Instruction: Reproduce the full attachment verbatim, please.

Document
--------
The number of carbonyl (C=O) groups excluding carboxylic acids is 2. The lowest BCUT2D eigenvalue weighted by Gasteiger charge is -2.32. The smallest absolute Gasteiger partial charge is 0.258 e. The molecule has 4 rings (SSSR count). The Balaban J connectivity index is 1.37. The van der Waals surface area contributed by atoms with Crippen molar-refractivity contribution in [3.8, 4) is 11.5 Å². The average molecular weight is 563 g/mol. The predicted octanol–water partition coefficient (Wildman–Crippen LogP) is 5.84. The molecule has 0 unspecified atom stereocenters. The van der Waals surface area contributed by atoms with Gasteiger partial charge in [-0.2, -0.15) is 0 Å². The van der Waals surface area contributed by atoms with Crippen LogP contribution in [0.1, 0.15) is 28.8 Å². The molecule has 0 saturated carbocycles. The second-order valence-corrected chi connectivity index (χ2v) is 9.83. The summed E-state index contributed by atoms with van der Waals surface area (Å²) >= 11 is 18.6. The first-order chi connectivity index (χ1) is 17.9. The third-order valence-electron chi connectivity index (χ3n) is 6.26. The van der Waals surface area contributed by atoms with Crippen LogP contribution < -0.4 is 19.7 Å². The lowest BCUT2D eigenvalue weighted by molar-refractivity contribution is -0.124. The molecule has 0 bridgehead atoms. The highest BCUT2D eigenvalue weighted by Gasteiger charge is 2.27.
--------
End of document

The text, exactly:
The number of carbonyl (C=O) groups excluding carboxylic acids is 2. The lowest BCUT2D eigenvalue weighted by Gasteiger charge is -2.32. The smallest absolute Gasteiger partial charge is 0.258 e. The molecule has 4 rings (SSSR count). The Balaban J connectivity index is 1.37. The van der Waals surface area contributed by atoms with Crippen molar-refractivity contribution in [3.8, 4) is 11.5 Å². The average molecular weight is 563 g/mol. The predicted octanol–water partition coefficient (Wildman–Crippen LogP) is 5.84. The molecule has 0 unspecified atom stereocenters. The van der Waals surface area contributed by atoms with Gasteiger partial charge in [-0.2, -0.15) is 0 Å². The van der Waals surface area contributed by atoms with Crippen LogP contribution in [0.1, 0.15) is 28.8 Å². The molecule has 0 saturated carbocycles. The second-order valence-corrected chi connectivity index (χ2v) is 9.83. The summed E-state index contributed by atoms with van der Waals surface area (Å²) >= 11 is 18.6. The first-order chi connectivity index (χ1) is 17.9. The third-order valence-electron chi connectivity index (χ3n) is 6.26. The van der Waals surface area contributed by atoms with Crippen LogP contribution < -0.4 is 19.7 Å². The lowest BCUT2D eigenvalue weighted by molar-refractivity contribution is -0.124. The molecule has 0 bridgehead atoms. The highest BCUT2D eigenvalue weighted by Gasteiger charge is 2.27.